University of Lethbridge joint study suggests majority of Canadian children not active enough

Researchers say the results show that more needs to be done to ensure Canadian children are physically literate. Alexa MacLean/Global Halifax

The University of Lethbridge was part of a recent study which suggests a staggering two-thirds of Canadian children don’t meet the level of physical literacy recommended in the country.

The countrywide study defined physical literacy as, “more than just fitness or motor skills.” It says physical literacy includes the motivation, confidence, physical competence, knowledge and understanding to value and take responsibility for engagement in physical activities for life.”

The research project led by the Healthy Active Living and Obesity Research Group (HALO) at the CHEO Research Institute, gathered data from 10,000 children, aged eight to 12, from 11 cities across the country, participating in the study from 2014 to 2017.

READ MORE: Nearly one third of Canadian women don’t get enough physical activity — worse than men

The children were monitored on a variety of areas including step counts and questions about their daily activity. The results of the nationwide study are the first of their kind, providing a comprehensive assessment of physical literacy amongst children.

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Researchers say the results show that more needs to be done to ensure Canadian children are physically literate.

“We hear about increasing obesity rates in kids, falling rates of physical activity and more time spent in front of screens,” senior scientist at the CHEO Research Institute, director of HALO and professor of pediatrics at the faculty of medicine at the University of Ottawa, Dr. Mark Tremblay, said.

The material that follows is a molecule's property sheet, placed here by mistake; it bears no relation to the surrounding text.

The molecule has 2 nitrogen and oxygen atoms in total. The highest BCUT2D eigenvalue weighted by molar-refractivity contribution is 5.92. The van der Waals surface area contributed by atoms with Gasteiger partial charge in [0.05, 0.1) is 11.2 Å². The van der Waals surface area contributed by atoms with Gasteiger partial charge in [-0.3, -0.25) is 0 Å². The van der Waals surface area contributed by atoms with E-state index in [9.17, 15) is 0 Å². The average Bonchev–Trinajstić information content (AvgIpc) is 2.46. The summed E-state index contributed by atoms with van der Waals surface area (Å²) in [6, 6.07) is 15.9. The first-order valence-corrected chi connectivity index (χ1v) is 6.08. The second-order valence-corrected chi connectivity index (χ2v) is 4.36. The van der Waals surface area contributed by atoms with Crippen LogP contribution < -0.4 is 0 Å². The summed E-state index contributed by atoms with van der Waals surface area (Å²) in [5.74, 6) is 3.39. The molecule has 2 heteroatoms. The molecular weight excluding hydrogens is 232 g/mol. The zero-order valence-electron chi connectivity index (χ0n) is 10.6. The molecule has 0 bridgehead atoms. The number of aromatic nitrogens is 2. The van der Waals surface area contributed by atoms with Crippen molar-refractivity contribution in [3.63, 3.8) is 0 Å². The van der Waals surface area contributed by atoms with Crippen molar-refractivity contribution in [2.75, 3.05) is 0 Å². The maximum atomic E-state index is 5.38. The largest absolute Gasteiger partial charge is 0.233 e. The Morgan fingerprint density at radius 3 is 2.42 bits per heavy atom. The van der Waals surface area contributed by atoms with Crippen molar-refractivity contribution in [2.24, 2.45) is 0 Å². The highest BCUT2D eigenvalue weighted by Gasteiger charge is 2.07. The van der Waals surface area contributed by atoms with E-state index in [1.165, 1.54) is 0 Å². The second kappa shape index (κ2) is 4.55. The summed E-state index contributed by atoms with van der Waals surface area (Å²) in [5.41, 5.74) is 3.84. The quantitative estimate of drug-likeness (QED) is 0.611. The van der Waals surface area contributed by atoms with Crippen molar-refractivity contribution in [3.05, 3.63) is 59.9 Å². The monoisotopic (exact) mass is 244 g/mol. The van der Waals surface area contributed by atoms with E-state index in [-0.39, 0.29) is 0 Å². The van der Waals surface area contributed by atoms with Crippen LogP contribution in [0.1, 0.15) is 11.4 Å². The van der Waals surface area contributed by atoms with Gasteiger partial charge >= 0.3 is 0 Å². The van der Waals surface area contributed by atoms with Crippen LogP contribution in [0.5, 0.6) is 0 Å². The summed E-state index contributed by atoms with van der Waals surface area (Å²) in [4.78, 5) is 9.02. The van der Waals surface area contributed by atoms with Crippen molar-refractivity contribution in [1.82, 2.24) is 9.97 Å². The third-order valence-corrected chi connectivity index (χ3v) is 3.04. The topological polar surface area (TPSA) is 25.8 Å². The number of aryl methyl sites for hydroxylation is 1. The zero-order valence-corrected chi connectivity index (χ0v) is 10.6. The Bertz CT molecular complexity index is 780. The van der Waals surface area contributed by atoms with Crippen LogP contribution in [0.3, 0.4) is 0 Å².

“Physical literacy looks at different domains in children to give a better overall picture of children’s healthy active living and future health. Physically literate children are more active and healthy children, which sets them up for life.”

In Lethbridge, Dr. Jennifer Copeland led her team to collect data from more than 1,300 local children, aged eight to 12.

“We know how vitally important physical activity is to health and wellness, across the lifespan,” Copeland said in the release. “It is important that we understand how to ensure children develop sufficient physical literacy so that they can maintain and enjoy an active lifestyle as they grow up.”

“Boys and girls across Canada have aerobic fitness levels at the 30th percentile of global norms,” Tremblay said in the release. “Only 20 per cent are meeting physical activity guidelines.”

More information on the study can be found online.


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